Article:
Point Lookout Lighthouse Preservation Society (PLLPS), Inc.
for a Very Special Event
July 11, 2009 - The Power of the Flag
The July open house hosted very special guests, Raymond Hartzel, who turned the light off for the last time on January 11, 1966; State Senator Roy Dyson and Civil War re-enactors from the Friends of Point Lookout's Company "C" . For the first time in decades, the American Flag flew over the Point Lookout Lighthouse Complex; for the first time ever, the Maryland State Flag flew and proudly demonstrated to the world that the citizens of Maryland are now the owners and caretakers of such a wonderful landmark, our Point Lookout Lighthouse Complex.
How did the flag pole get restored?
It may seem like a small thing that we take for granted, but lately we have noticed the American flag standing watch at many of the places that we go in our day to day lives. The journey from our initial discussions about flying the flag at the lighthouse to making it a reality has been an interesting one.
When we first started the flag pole repair project a year ago, I had no idea of the amount of work that would be required to restore the existing flag pole. We reviewed architectural drawings from the 1920s which showed the flag pole, so we knew that it was a period appropriate fixture for the lighthouse complex. A number of volunteers offered advice and were willing to tackle the project head on. We discussed shimmying up the pole to install the “works” but quickly ruled out that solution as we were unsure of the condition of the flagpole as it tapered skyward.
We moved on to plan “B”. With volunteers from the Navy, we managed to drop the flag pole – quite literally- to the ground. The dull thud that the pole made as it hit the ground can only be described as disconcerting. We all had images of the flag pole hitting the ground and being turned into a million toothpick sized chards. Much to our surprise, the flag pole sustained only minor damage. The damage amounted to rotten sections at the lower end that was underground. The pole had been gradually buried by storms from decades past. The skyward end was also damaged, having been battered by those same storms and the harsh day to day elements down at the Point.
Our hearts sank when we noticed that a large portion of the pole separated from the large mast-like structure until we noticed that in fact, the damage was cosmetic and not structural. Nails had been holding together the outer peelings of wood for many years.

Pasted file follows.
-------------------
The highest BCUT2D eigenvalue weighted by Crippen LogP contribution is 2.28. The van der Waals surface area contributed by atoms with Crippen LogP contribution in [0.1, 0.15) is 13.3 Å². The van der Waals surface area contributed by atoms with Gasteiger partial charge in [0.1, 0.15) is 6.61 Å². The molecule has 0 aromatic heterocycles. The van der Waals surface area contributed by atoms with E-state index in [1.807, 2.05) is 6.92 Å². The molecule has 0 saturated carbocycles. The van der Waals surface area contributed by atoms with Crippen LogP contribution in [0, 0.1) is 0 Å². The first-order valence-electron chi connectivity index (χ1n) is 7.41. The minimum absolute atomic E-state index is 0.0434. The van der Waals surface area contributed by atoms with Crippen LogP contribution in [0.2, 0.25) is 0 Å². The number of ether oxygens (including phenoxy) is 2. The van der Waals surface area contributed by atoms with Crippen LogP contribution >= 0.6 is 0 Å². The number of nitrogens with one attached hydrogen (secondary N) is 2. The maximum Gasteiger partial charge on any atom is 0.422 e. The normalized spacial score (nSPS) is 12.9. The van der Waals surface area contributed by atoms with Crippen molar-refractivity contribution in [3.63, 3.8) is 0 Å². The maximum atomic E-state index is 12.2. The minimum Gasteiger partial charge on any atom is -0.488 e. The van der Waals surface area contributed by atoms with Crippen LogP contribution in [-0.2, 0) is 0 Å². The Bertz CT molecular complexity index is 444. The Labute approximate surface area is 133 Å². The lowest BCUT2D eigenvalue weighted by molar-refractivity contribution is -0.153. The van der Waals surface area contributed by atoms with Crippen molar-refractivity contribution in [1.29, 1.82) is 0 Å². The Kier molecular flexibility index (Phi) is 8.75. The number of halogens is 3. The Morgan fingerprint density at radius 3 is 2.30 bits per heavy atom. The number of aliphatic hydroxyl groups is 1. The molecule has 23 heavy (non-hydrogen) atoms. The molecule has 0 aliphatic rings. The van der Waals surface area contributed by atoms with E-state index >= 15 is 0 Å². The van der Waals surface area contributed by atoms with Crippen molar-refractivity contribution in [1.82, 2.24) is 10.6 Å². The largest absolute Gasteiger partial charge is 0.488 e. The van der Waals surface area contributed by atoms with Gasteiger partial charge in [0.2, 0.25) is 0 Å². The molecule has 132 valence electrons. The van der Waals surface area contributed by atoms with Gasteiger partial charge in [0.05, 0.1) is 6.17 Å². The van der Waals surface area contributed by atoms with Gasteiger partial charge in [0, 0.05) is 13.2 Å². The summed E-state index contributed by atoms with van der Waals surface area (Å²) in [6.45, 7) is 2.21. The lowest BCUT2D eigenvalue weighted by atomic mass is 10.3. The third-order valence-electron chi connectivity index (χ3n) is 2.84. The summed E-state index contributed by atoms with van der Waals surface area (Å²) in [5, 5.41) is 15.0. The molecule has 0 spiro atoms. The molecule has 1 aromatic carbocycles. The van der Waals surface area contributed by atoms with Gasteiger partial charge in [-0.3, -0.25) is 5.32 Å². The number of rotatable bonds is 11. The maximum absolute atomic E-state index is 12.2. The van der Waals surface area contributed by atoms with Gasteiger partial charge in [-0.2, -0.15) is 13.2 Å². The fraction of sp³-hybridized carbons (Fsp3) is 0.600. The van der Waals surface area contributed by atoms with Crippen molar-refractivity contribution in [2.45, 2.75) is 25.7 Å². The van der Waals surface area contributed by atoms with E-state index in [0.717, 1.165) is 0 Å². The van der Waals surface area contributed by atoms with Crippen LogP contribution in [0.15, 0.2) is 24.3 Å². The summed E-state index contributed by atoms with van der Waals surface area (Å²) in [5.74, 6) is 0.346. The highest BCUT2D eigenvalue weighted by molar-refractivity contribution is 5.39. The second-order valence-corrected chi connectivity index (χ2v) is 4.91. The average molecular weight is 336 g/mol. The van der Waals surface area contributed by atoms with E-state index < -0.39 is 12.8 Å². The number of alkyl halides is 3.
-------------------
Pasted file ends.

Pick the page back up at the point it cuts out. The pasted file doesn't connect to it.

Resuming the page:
Our crew, led by Hobie Statzer, quickly evaluated the wood and began repairs. We used screws to restore the outer shell so that the pole would retain is elegant round stature; we used caulk to ensure that water would not be able to damage the wood again in the near future.
Hobie recruited two additional volunteers, Tony and Alma Pasek, to help him on several long work days to sand, prime and beautify the pole with 4 coats of paint. Hobie studied the problem and consulted with engineers and others to ensure that the support system for the flag pole would be in tip top shape. Hobie and his team also primed and painted the uprights, drilled holes and created the plan of attack to point the refurbished pole skyward once again.
As we all gathered around the pole discussing the task at hand, we divided into two subgroups: the tallest of the bunch and the rest. The vertically inclined were positioned along the pole, while the rest took up positions along the cleverly thought out rope that would be used to pull the pole into position. Without so much as an “are you ready”, the more vertically gifted volunteers began lifting the surprisingly heavy pole off the ground; as this group pushed the pole and walked toward the support braces, the other group tugged and tugged on the thick rope, pulling the pole upright.
As if playing a cleverly conducted game of leap frog, the vertically gifted rotated positions as the flag pole moved from the 3 o’clock position on the ground, to the two o’clock position, to the one o’clock position. There were a few seconds of hesitation when the flag pole lingered as the vertically advantaged became advantaged no more, but not to worry, the leverage advantaged crew pulled and tugged, until the flag pole was being gently cradled inside the brackets.